Small town grocery stores anchor many rural communities, but they also struggle with high operating costs, purchasing minimums imposed by food distributors and competition from chain stores, according to surveys conducted by the Rural Grocery Initiative at Kansas State University.

At the recent Rural Grocery Summit, the fifth national conference of its kind presented by K-State and collaborating organizations such as Kansas Rural Center and Center for Rural Affairs, the hand wringing was evident. As discount “dollar stores” invade ever-smaller communities, they add to existing pressures imposed by big box retailers like Walmart, many say.

“Talk to just about any store owner here, and they will mention the dollar stores,” said David Procter, director of engagement and community development at K-State and the Rural Grocery Initiative’s founder.

Jenny Osner who with her husband Clint owns and operates Hired Man’s Grocery and Grill in Conway Springs, was quick to oblige. She said fresh meat, including freshly ground burger meat and traditional “rope sausage,” are the big sellers. But customers often stop in to buy those items only after filling their cars with groceries purchased at a big box store further away.

Meanwhile, the local zoning board is all that stands between her town and a dollar store that wants to open across the road. Many people don’t realize that the newer dollar stores offer food items, even produce, which puts them in direct competition with small town grocers, she said.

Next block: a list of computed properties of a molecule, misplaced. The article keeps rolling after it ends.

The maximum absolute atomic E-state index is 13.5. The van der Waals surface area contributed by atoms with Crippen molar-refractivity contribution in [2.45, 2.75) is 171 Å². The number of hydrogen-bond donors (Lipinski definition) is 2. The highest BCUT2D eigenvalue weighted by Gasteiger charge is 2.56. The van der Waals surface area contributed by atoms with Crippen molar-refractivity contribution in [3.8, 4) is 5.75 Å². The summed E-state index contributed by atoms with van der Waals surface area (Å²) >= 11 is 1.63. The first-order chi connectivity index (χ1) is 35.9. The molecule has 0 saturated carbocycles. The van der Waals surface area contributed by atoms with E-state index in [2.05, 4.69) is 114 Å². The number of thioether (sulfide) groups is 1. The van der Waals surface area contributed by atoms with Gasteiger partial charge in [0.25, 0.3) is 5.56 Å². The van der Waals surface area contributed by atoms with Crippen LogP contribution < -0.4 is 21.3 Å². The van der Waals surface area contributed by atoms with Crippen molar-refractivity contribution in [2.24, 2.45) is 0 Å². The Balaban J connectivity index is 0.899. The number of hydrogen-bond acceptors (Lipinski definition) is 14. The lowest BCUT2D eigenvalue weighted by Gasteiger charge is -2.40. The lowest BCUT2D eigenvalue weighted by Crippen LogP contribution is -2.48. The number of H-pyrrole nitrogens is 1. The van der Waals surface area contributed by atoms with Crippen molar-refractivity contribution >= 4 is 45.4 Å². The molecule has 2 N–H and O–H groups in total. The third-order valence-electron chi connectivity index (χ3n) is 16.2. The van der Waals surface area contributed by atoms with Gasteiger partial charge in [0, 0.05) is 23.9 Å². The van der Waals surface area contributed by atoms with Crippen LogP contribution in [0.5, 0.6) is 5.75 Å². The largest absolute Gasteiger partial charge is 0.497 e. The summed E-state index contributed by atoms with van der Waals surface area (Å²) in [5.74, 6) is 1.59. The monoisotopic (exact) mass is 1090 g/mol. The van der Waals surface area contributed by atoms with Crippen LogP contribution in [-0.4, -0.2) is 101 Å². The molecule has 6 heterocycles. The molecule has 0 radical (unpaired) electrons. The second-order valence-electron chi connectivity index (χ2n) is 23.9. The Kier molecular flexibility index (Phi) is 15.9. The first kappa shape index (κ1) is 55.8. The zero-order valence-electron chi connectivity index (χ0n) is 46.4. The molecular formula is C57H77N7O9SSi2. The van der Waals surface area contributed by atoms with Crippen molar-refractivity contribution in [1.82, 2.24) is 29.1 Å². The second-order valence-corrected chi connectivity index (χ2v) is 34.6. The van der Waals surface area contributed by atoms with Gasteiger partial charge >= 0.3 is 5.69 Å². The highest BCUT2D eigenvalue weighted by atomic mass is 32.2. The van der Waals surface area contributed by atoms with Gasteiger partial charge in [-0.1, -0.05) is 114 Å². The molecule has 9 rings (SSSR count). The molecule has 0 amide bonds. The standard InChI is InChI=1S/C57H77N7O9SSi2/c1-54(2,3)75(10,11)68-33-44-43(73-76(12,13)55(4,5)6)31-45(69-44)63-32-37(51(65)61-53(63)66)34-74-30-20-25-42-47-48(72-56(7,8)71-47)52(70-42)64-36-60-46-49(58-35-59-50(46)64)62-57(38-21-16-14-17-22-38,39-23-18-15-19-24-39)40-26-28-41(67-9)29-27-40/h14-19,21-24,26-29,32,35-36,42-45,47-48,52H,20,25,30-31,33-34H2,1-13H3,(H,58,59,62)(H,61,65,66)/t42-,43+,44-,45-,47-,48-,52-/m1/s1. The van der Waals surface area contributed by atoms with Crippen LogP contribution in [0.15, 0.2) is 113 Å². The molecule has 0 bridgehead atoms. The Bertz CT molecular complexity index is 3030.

There’s a perception that chain stores are cheaper, but that’s often unfounded, she said. Not only that, but shoppers have the illusion that when a chain store opens in a rural area it will offer the same pricing and selection as the same stores in bigger towns even though that’s usually not the case.

After three and a half years, their business is doing well, but Osner and her husband have other careers to fall back on if they need them. In fact, many store owners attending the conference appeared to rely on alternative revenue streams to help fund their food retailing adventures. Among them were the two honorees named as rural grocery leaders of the year by K-State’s Huck Boyd Institute for Rural Development, both full-time farmers.

“Who can take a town of 28 and quadruple it in one night? We can,” joked Regena Lance as she and her husband Loren and daughter Lydia accepted their award for re-opening and revitalizing a store, formerly operated by a couple with the memorable names Charlie and Lucy Brown, in tiny Mildred, Kansas.

She was referring specifically to “music night,” held every third Saturday, when they rope off Main Street and her musician husband and other entertainers provide free tunes.

Lance, who works full-time as dean of instruction at Fort Scott Community College, also described them as “working to keep the Kansas in Kansas” by stocking local products like Alma Cheese and Emporia’s Fanestil Meats in quaint, old-timey surroundings straight out of Mayberry.

The Lance family manages to cash flow their store and deli without borrowed money, they said, but it is a continual challenge due to high energy requirements, equipment maintenance and labor costs.

Shane Tiffany, a prominent member of the Kansas Livestock Association who runs a feedlot near Herington, was honored as well for his role in preserving Alta Vista’s market. After his family moved to Alta Vista, his wife’s hometown, he was elected mayor just as the town’s only grocery was closing. They ended up purchasing and renovating the store and hiring an experienced local to run it.